Gun owners didn’t get complete vindication from a three-judge panel on the Second Circuit Court of Appeals, but the panel did uphold injunctions on several important parts of New York’s “Concealed Carry Improvement Act” in a decision released Friday morning.
The state’s default ban on carrying on private property cannot be enforced, according to the court, along with its social media disclosure requirement for concealed carry applicants. The court also ruled that New York’s ban on lawful concealed carry in places of worship cannot be enforced against Pastor Michael Spencer and the members of the Tabernacle Family Church, though other houses of worship remain subject to the prohibition.
That’s the good news. The bad news is that the Second Circuit panel ruled that most portions of the CCIA can be enforced, including the “good moral character” requirement for applicants. Though the panel recognized that subjective determinations of an individual’s moral character could be used to deny eligible applicants a carry license, the judges in essence concluded that unless or until it can be proven that licensing authorities are doing so, the statute is presumptively constitutional. That gives far more deference to the New York law than the Supreme Court showed in Bruen, but the Second Circuit seems intent on vesting authorities with the discretionary power to decide who gets to exercise their right to bear arms.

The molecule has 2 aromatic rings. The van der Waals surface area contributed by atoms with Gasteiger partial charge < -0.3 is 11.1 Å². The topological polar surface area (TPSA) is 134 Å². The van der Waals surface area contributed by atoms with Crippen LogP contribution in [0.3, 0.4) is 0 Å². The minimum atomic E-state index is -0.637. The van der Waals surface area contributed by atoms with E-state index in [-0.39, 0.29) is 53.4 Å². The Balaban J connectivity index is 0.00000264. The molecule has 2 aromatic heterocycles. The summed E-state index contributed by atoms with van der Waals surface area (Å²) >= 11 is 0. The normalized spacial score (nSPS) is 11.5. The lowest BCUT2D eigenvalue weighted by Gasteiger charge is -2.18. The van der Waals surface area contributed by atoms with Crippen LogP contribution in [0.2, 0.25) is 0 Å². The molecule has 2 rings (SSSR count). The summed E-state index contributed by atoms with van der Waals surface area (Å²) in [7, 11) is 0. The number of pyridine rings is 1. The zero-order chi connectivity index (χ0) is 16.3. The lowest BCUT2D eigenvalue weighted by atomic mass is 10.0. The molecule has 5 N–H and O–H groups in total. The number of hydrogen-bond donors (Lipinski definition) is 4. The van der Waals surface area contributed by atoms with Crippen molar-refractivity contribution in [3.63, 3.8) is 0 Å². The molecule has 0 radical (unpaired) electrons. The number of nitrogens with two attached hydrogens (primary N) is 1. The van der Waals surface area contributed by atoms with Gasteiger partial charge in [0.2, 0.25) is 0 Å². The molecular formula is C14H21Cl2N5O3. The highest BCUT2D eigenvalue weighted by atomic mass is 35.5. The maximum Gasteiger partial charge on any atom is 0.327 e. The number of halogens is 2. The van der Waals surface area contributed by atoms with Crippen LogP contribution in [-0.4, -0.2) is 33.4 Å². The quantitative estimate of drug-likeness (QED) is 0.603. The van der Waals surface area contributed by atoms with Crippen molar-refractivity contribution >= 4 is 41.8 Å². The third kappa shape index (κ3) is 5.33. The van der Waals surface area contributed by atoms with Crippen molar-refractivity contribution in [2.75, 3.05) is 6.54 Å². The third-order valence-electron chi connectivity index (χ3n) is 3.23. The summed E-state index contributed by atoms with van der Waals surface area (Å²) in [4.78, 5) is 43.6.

The undue deference the Second Circuit panel gave to New York is also on display when it comes to the issue of sensitive places. The panel upheld a prohibition on carrying in ” any location providing health, behavioral health, or chemical dep[e]ndance care or services”; reasoning that an “1837 Massachusetts militia law, an 1837 Maine militia law, and an 1843 Rhode Island militia law that each excluded people with intellectual disabilities, mental illnesses, and alcohol addictions from militia service” are “sufficiently established and representative to stand as analogues” to New York’s modern-day prohibition, though none of the laws in question date from the time the Second Amendment was ratified or the ratification of the Fourteenth Amendment in the 1860s and were present in just a handful of states.
the State argues that the statutes of Maine, Massachusetts, and Rhode Island, which prohibited those with mental illness, intellectual disabilities, and alcohol addiction from serving in militias, were aimed at protecting vulnerable populations from either misusing arms or having arms used against them. These statutes operated by preventing such individuals from serving in the militia. Similarly, the State claims that the tradition of regulating firearms in locations frequented by children, as exemplified by historical regulations prohibiting guns in schools, is motivated by the need to protect a vulnerable population. This category of laws operated by preventing the carriage of firearms in places of education or school rooms.
The three militia laws and the tradition of prohibiting firearms in schools are each “relevantly similar” to § 265.01-e(2)(b). The relevantly similar features of those statutes prohibiting firearms in schools are the burden they place on Second Amendment rights and the reason: prohibiting firearm carriage for the protection of vulnerable populations. The relevantly similar feature of the state militia laws is who has historically been considered to make up a vulnerable population justifying firearm regulation on their behalf, i.e., the mentally ill or those with substance use disorders.